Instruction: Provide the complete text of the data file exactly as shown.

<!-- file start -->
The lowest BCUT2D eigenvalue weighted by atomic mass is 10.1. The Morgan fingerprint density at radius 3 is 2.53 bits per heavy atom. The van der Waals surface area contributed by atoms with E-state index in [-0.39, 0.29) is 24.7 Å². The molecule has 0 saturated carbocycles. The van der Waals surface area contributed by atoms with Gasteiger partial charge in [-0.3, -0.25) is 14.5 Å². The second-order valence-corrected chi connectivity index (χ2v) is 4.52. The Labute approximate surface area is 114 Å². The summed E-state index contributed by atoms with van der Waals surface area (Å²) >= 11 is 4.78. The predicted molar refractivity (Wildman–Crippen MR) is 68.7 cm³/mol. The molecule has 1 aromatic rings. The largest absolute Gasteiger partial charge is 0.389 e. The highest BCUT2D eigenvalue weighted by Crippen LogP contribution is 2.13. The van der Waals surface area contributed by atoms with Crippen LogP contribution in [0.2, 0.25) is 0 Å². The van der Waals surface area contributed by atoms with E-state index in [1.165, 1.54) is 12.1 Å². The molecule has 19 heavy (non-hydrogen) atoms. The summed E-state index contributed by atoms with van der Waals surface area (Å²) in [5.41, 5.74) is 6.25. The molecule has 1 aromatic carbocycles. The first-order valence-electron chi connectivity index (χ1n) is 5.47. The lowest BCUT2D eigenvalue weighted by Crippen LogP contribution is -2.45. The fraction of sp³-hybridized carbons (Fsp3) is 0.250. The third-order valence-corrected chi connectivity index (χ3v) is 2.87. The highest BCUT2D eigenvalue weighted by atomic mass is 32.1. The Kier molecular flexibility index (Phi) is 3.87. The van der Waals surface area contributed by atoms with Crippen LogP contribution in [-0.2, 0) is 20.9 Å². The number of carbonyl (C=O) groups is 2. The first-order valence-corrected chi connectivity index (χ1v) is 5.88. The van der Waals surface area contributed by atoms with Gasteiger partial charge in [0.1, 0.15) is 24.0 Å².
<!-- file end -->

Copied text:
The lowest BCUT2D eigenvalue weighted by atomic mass is 10.1. The Morgan fingerprint density at radius 3 is 2.53 bits per heavy atom. The van der Waals surface area contributed by atoms with E-state index in [-0.39, 0.29) is 24.7 Å². The molecule has 0 saturated carbocycles. The van der Waals surface area contributed by atoms with Gasteiger partial charge in [-0.3, -0.25) is 14.5 Å². The second-order valence-corrected chi connectivity index (χ2v) is 4.52. The Labute approximate surface area is 114 Å². The summed E-state index contributed by atoms with van der Waals surface area (Å²) >= 11 is 4.78. The predicted molar refractivity (Wildman–Crippen MR) is 68.7 cm³/mol. The molecule has 1 aromatic rings. The largest absolute Gasteiger partial charge is 0.389 e. The highest BCUT2D eigenvalue weighted by Crippen LogP contribution is 2.13. The van der Waals surface area contributed by atoms with Crippen LogP contribution in [0.2, 0.25) is 0 Å². The van der Waals surface area contributed by atoms with E-state index in [1.165, 1.54) is 12.1 Å². The molecule has 19 heavy (non-hydrogen) atoms. The summed E-state index contributed by atoms with van der Waals surface area (Å²) in [5.41, 5.74) is 6.25. The molecule has 1 aromatic carbocycles. The first-order valence-electron chi connectivity index (χ1n) is 5.47. The lowest BCUT2D eigenvalue weighted by Crippen LogP contribution is -2.45. The fraction of sp³-hybridized carbons (Fsp3) is 0.250. The third-order valence-corrected chi connectivity index (χ3v) is 2.87. The highest BCUT2D eigenvalue weighted by atomic mass is 32.1. The Kier molecular flexibility index (Phi) is 3.87. The van der Waals surface area contributed by atoms with Crippen LogP contribution in [-0.2, 0) is 20.9 Å². The number of carbonyl (C=O) groups is 2. The first-order valence-corrected chi connectivity index (χ1v) is 5.88. The van der Waals surface area contributed by atoms with Gasteiger partial charge in [0.1, 0.15) is 24.0 Å².